SIM by the Numbers
Sharing knowledge played a major role at SIMposium 2010, at which the
results of SIM’s annual survey of CIOs, CTOs and senior IT executives
from 172 U.S. companies were announced. IT faired better than most other
industries in 2010, according to Jerry Luftman, former SIM executive
vice president and executive director of Graduate Information Systems
Programs and distinguished professor of Information Systems at the
Stevens Institute of Technology. He has conducted this SIM research for
“IT spending was up a bit this year, and will be up again in 2011,” Luftman told Baseline. “Spending still won’t be up to pre-recession levels, but it is trending up.” In the surveyed companies, 65 percent said their 2010 IT budgets were either equal to or higher than 2009’s. Seventy-three percent predicted that their 2011 budgets would be the same as or higher than 2010’s.
Staff issues were also somewhat improved. “In our research, retention is very positive, and hiring and salaries didn’t take a big hit,” Luftman reported. The average turnover rate in this year’s survey was 5.5 percent, compared with 6.9 percent in 2009 and 8.4 percent in 2008. IT staff salaries in 2010 were higher than 2009 salaries in 42 percent of the responding companies. Staff salaries in 2011 are expected to be higher in 61 percent of these firms.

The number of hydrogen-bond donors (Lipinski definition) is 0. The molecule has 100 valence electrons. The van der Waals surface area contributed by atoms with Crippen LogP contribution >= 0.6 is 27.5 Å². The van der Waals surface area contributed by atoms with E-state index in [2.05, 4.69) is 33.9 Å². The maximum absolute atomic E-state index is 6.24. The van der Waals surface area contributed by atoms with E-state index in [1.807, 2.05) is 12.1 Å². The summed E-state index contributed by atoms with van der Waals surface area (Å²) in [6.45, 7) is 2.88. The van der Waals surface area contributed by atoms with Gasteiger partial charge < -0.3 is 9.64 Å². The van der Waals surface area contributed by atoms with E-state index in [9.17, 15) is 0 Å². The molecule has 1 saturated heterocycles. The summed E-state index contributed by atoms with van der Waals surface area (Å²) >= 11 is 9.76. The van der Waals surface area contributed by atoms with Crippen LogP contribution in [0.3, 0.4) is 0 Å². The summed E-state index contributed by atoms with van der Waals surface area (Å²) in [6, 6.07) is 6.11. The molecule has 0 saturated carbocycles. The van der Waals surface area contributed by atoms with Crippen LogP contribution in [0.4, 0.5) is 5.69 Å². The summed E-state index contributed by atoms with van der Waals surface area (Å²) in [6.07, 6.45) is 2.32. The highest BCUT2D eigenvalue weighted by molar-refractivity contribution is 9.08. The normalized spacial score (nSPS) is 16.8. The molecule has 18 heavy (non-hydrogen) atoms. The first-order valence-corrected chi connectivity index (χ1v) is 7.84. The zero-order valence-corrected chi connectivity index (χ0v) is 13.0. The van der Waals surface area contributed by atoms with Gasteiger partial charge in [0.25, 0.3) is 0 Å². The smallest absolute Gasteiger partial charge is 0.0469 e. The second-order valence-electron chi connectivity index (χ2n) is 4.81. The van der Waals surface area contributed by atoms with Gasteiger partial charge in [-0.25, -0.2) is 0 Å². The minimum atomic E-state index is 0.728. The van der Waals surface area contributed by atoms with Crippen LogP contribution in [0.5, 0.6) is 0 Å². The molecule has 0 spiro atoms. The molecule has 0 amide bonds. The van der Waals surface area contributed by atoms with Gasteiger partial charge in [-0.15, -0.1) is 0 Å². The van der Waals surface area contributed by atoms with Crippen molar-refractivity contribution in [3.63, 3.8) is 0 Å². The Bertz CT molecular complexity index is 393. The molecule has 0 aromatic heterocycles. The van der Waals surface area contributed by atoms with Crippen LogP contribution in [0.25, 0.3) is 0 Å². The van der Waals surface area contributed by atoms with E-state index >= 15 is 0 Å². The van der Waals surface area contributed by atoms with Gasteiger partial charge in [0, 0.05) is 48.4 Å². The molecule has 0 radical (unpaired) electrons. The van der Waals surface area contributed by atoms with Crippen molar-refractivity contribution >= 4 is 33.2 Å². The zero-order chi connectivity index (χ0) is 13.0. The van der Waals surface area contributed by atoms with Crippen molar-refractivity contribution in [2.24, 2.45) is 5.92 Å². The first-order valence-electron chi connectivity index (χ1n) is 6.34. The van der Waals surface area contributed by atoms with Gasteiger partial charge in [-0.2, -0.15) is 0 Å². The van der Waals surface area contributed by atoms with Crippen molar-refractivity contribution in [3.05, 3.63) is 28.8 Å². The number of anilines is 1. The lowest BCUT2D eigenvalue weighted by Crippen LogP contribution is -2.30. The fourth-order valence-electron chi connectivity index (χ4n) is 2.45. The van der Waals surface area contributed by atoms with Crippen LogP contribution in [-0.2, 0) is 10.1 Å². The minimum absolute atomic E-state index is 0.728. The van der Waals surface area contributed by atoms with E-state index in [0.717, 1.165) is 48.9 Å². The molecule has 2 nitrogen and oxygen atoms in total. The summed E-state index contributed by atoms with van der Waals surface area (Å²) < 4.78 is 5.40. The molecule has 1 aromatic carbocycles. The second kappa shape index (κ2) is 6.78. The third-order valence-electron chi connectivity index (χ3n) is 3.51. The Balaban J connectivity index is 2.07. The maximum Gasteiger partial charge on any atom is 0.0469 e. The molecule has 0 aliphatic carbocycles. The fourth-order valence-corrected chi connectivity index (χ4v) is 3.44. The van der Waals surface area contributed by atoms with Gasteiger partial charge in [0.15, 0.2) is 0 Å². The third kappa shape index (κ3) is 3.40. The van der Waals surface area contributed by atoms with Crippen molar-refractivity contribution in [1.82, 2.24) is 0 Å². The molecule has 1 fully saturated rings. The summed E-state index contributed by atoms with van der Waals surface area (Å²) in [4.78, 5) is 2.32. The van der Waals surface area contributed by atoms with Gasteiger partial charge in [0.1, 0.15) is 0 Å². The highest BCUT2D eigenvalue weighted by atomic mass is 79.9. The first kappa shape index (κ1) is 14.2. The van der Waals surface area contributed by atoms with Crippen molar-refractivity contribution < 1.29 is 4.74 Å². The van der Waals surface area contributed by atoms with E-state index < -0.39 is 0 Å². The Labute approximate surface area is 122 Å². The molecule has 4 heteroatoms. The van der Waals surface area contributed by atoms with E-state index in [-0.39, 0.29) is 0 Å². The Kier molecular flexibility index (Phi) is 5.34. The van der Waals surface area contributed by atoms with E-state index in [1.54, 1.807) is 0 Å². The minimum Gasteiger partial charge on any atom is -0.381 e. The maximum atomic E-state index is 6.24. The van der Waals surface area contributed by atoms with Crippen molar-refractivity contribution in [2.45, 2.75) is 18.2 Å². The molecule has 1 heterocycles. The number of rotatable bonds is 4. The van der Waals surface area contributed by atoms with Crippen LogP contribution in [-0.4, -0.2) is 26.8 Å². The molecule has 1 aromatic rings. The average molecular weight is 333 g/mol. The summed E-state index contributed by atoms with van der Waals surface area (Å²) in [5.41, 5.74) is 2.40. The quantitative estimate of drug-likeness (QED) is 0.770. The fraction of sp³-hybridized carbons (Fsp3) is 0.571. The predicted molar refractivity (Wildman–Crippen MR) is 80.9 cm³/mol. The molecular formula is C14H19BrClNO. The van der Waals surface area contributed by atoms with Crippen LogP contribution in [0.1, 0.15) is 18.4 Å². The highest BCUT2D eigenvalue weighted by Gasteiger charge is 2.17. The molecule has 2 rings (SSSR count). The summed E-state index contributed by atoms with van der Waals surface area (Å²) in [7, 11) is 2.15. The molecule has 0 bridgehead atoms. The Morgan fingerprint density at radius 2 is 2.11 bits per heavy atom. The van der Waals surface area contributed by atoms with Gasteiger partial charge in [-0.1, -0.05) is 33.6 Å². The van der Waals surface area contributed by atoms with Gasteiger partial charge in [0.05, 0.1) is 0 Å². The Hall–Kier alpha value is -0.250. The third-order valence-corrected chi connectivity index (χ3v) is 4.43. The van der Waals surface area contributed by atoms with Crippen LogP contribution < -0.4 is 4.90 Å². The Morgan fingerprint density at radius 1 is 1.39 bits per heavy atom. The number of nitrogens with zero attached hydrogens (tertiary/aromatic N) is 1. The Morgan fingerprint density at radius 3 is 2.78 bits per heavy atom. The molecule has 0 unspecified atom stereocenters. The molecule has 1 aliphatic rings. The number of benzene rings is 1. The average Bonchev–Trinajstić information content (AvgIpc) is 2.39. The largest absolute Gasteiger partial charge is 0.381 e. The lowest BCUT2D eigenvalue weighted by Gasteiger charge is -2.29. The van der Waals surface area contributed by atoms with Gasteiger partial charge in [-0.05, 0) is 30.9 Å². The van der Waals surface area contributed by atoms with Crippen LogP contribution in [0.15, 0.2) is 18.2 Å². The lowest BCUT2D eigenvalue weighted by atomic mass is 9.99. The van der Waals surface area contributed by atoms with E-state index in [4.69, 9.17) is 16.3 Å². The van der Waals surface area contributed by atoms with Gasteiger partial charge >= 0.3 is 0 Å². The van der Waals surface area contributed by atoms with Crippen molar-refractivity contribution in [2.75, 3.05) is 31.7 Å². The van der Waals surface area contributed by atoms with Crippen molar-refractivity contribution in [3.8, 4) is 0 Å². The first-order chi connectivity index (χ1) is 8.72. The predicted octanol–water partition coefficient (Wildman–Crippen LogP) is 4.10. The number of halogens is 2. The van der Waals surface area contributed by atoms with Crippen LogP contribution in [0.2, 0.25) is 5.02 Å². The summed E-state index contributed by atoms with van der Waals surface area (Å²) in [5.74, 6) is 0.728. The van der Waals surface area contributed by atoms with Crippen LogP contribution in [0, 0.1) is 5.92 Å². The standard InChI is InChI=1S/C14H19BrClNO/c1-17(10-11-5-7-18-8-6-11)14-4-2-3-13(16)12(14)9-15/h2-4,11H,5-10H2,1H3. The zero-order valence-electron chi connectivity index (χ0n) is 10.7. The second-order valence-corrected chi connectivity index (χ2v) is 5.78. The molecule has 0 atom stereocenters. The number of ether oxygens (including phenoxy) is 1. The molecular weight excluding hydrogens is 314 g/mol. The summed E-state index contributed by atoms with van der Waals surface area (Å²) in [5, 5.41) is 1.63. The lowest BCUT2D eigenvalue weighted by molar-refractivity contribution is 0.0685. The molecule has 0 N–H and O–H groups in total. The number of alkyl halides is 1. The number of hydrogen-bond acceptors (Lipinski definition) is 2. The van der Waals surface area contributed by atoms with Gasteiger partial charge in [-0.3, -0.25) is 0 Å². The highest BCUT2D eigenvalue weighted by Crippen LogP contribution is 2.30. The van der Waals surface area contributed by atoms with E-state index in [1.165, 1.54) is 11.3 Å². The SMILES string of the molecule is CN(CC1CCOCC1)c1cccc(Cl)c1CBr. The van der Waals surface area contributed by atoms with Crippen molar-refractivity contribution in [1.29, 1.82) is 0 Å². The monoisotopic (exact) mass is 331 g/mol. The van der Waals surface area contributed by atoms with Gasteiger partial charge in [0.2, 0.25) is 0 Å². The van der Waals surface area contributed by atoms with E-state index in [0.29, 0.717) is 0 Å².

In another positive note, IT training funds as a percent of the IT budget increased this year: from an average of 3.19 in 2009 to 3.48 percent in 2010. That’s projected to reach an average of 3.98 percent in 2011.
1. Business productivity and cost reduction
2. Business agility and speed to market
3. IT and business alignment
4. IT reliability and efficiency
5. Business process reengineering
6. IT strategic planning
7. Revenue-generating IT innovations
8. IT cost reduction
9. Security and privacy
The top five applications and technology investments in 2010 (ranked from 1 to 5) are business intelligence, virtualization, ERP systems, continuity planning/disaster recovery and cloud computing. Virtualization and cloud computing are new additions to the top 5.
One particularly interesting survey statistic concerns the way CIOs spend their time. According to the respondents, 75 percent of their time is spent on non-technical areas, primarily in managing relationships with staff, business colleagues and vendors, as well as strategy and HR. That number illustrates the evolving role of CIOs.
“Our survey results show that IT is being leveraged to improve quality and productivity and to reduce costs, but achieving agility and speed to market have also become increasingly important,” Luftman said. “Now it’s up to IT to demonstrate results.”